Last semester, there was only one student worker managing affairs at the Whitehouse Nature Center. Animals were being kept in their habitats and received the bare minimum of care needed to ensure that they were well-adjusted to being around people. Later in the semester, an interim director and a few more student workers were brought on to help handle the daily routine.
As of this semester, things are less tumultuous at the Nature Center, now that Monica Day has been hired to serve as the director. Day, a graduate of Michigan State University, has a history of environmental advocacy. From April to July 2022, she was a Project Consultant at the Environmental Law and Policy Center. Before that, she ran for public office as a nominee for Jackson County Drain Commissioner in 2020.
Day is not only directing things at the Nature Center, though. She will also serve as the executive director for the Center for Sustainability and the Environment (CSE), formalizing a relationship between two closely involved campus programs.
Thom Wilch, professor of Earth and Environment and faculty director for CSE said that previously, the director of the Nature Center worked closely with CSE, but was not the executive director.
“This is formalizing that connection that’s been there for quite a while,” Wilch said
As executive director of the CSE, Day describes the relationship between CSE and the Nature Center with the phrase “act local, think global.”
Day said she wants the Nature Center to be “relevant for wherever students are going in the world when they graduate,”
Day started on Jan. 9, but even before interviewing for the position and arriving on-campus, she’d been aware of the Whitehouse Nature Center. She had previously seen the position open up four or five years ago, only to then be filled.
“That was when I started kinda paying attention,” Day said. “I’m interested in that job, and maybe it will become open again,” she remembers thinking.
When the position opened up last year following the departure of long-time director Jason Raddatz, Albion College’s search for a new director was guided by certain requirements that emphasized not only the environment but also social change.
Day described her background as being focused on habitat improvement at the beginning, only to realize that there was a lot of social change that was needed to accommodate the natural world.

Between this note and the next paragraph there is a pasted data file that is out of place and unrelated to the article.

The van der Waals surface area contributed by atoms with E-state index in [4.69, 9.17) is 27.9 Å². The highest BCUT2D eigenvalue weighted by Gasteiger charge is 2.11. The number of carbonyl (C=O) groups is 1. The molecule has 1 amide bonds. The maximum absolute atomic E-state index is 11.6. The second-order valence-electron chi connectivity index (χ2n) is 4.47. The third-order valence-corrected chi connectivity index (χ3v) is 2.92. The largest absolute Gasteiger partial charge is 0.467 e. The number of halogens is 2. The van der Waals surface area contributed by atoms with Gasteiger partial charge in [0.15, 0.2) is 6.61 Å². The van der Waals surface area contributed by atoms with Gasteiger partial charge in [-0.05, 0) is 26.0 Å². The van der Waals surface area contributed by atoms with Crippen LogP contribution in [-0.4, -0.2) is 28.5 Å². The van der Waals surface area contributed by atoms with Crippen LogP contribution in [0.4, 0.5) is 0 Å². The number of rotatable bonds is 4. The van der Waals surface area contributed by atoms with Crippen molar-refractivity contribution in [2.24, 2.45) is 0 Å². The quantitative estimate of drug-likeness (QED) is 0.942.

“For all the biodiversity of our area, how do we keep it in such a way that as many of the creatures who evolved here can continue to make this their home?” Day asked. “All of our systems as they’re going along in the world are not really set up to protect wildlife habitats or to improve it.”
While the management of the Nature Center’s 140 acres is a big part of her work, Day said she also hopes to encourage individuals to come out to the Nature Center often.
“I want this to be a very welcoming place for people of all walks of life,” Day said. “I want people to think of this as a place for them to come for refuge and that it’s not exclusive; it’s not just for the nature people, it’s for everyone.”
Last semester, while the Nature Center was without a director, student workers struggled to maintain the land, the building and the animals’ wellbeing. Now that Day has taken over, those students are cautiously optimistic about the future.
Dallas senior Orlando Velasquez was involved in keeping the Nature Center afloat last semester. Velasquez said that Day has been supportive of hosting events and increasing community engagement, but other conflicts have him concerned about whether “her goals are in the right direction.”
Dylan Mitchell, the Detroit junior who spent hours maintaining the Nature Center last semester, expressed concerns as to the manner in which the culture at the Nature Center was changing.
“We were coming in, we were doing what we needed to do, and we had so many projects planned, and now it’s like we don’t know if we can do it because we don’t know if Monica’s going to let us do it,” Mitchell said.
Mitchell said his goals for the Nature Center are straightforward. “I want it to get to the point where people can come in, there’s someone there to greet them, we teach them about the animals, and we show them the projects that we’re doing.”
Day describes her hopes for the Nature Center as something that alumni can identify as a point of stability in the midst of everything that’s changing.
“Things are constantly changing, but there are certain things that can stay the same,” Day said. “I would love to see as much stay the same as possible, given how much it’s loved.”